How to apply for a permit to hike at Angels Landing

What to bring

Some essential supplies for hiking Angels Landing:

  • Sunscreen: No matter the season, sunscreen is a must. Most of the hike is void of shade and you can even get burned when it’s cloudy.

  • Lots of water: Angels Landing takes on average five hours round trip, and it is a strenuous hike, so make sure you stay hydrated.

  • Hiking shoes: Take care to wear shoes with good traction and support.  The Angels Landing trailhead is paved but parts of the trail can be treacherous and slippery, even in fair weather.

  • Snacks and a lunch: Refuel yourself along the way. Take a break to eat lunch at the top and enjoy the view.

  • Layered clothing: If you’re hiking in the cooler winter months, you’ll want to dress warm, but make sure you layer so you can shed as the hike becomes more physically demanding.

Other items could include a camera, a map of the park, sunglasses, and of course a backpack to hold all your materials.

Where to go

The Angels Landing trailhead begins at the area known as the Grotto. If you’re riding the shuttle, get off at the Grotto shuttle stop. If you’re driving yourself into the park during the shuttle’s offseason, drive into the canyon and park when you reach the Grotto picnic area. From there, cross the road and the footbridge that spans the Virgin River and head up the West Rim trail. You’re on your way to Angels Landing!

What to expect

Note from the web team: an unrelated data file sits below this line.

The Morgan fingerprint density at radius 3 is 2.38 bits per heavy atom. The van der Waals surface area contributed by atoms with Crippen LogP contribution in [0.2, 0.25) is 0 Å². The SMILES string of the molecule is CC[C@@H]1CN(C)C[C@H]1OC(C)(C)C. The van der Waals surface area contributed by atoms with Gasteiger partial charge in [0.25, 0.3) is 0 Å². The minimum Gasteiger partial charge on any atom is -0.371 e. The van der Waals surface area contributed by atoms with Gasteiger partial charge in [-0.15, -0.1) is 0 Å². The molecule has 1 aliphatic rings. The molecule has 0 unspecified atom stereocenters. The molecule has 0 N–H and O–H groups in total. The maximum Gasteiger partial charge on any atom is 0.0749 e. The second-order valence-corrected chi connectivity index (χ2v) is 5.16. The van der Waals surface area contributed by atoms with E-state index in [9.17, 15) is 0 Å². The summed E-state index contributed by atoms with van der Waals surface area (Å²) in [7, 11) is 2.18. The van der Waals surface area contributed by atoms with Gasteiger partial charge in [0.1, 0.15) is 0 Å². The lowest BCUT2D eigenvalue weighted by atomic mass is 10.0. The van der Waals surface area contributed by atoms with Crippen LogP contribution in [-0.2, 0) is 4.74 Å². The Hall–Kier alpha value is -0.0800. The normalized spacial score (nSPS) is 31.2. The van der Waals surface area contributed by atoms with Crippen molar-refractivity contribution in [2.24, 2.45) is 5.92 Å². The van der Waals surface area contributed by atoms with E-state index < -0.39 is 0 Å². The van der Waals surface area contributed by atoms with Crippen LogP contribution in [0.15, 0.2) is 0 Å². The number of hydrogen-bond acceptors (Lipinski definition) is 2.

The Angels Landing trail itself has five main sections, each offering their own unique experience and challenge.

At the Angels Landing trailhead, you will begin your journey on the West Rim trail. A paved, well-maintained walkway begins to wind you among the trees and then up the side of the mountain in a series of long switchbacks. The higher you climb, the more you can see of the basin below, featuring the glittering Virgin River and a blend of multicolored stone.

After about a mile, the trail turns into a shady canyon to give you a break from the steep switchbacks. Greener vegetation grows beside the path, no longer dried up by the beating sun like the trees you just passed through. Carved out between Angels Landing and Cathedral Mountain, a breeze often blows through this passageway, giving it the name Refrigerator Canyon.

A sharp turn toward the end of the canyon takes you up another series of even steeper and more strenuous switchbacks known as Walter’s Wiggles. Each corner offers you a view down into Refrigerator Canyon and a chance to catch your breath.


When you reach the top of the Wiggles, you’ll be at Scout’s Lookout, a wide space featuring remarkable views of Zion Canyon. At this juncture, the West Rim trail continues through Cabin Spring and on to Lava Point, but the Angels Landing trail turns to lead up to the summit. Scout’s Lookout is the end of the road for many less experienced or less adventurous hikers and a good place to stop and snack.

The final stretch of the expedition is the Angels Landing trail itself. From Scout’s Lookout, it’s about half a mile to the summit, but it’s not an easy walk. The trail becomes narrow and rocky, and most parts have sheer cliffs on one or both sides. Hang on to the chains bolted into the rock for your security. Watch your step, be courteous of other hikers, and take it slow, and you’ll make it to the summit.

Once you’re at the top, take the time to relax for a few minutes and enjoy the awe-inspiring scenery and panoramic view of Zion Canyon. The summit is wide and flat, giving you the freedom to sit down and eat or walk around and take pictures before beginning your long descent. You did it!

Get Hiking

Now that you have all the information you need to successfully climb Angels Landing, it’s time to plan your next trip to Zion! Find out more about Angels Landing and other things to do in Zion National Park by downloading our free eBook, Insider’s Guide to Zion National Park or click the button below to book your lodging today!